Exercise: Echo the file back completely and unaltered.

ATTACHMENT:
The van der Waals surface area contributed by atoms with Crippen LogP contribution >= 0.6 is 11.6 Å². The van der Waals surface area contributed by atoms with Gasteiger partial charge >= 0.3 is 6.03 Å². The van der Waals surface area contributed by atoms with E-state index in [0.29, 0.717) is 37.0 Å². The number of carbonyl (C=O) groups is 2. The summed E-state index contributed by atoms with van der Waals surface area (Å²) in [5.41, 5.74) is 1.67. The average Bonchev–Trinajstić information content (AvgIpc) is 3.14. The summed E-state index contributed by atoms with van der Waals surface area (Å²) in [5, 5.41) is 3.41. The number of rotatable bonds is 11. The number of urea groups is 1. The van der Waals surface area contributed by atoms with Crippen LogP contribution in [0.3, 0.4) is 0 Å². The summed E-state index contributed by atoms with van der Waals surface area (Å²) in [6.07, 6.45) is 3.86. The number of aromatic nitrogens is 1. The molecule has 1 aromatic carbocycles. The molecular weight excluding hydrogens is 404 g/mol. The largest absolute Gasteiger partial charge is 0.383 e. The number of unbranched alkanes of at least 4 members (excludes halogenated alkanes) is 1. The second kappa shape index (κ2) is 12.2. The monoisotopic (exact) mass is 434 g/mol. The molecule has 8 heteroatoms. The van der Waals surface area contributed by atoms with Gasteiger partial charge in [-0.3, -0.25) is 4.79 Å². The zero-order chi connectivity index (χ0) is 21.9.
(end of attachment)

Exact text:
The van der Waals surface area contributed by atoms with Crippen LogP contribution >= 0.6 is 11.6 Å². The van der Waals surface area contributed by atoms with Gasteiger partial charge >= 0.3 is 6.03 Å². The van der Waals surface area contributed by atoms with E-state index in [0.29, 0.717) is 37.0 Å². The number of carbonyl (C=O) groups is 2. The summed E-state index contributed by atoms with van der Waals surface area (Å²) in [5.41, 5.74) is 1.67. The average Bonchev–Trinajstić information content (AvgIpc) is 3.14. The summed E-state index contributed by atoms with van der Waals surface area (Å²) in [5, 5.41) is 3.41. The number of rotatable bonds is 11. The number of urea groups is 1. The van der Waals surface area contributed by atoms with Crippen LogP contribution in [0.3, 0.4) is 0 Å². The summed E-state index contributed by atoms with van der Waals surface area (Å²) in [6.07, 6.45) is 3.86. The number of aromatic nitrogens is 1. The molecule has 1 aromatic carbocycles. The molecular weight excluding hydrogens is 404 g/mol. The largest absolute Gasteiger partial charge is 0.383 e. The number of unbranched alkanes of at least 4 members (excludes halogenated alkanes) is 1. The second kappa shape index (κ2) is 12.2. The monoisotopic (exact) mass is 434 g/mol. The molecule has 8 heteroatoms. The van der Waals surface area contributed by atoms with Gasteiger partial charge in [-0.3, -0.25) is 4.79 Å². The zero-order chi connectivity index (χ0) is 21.9.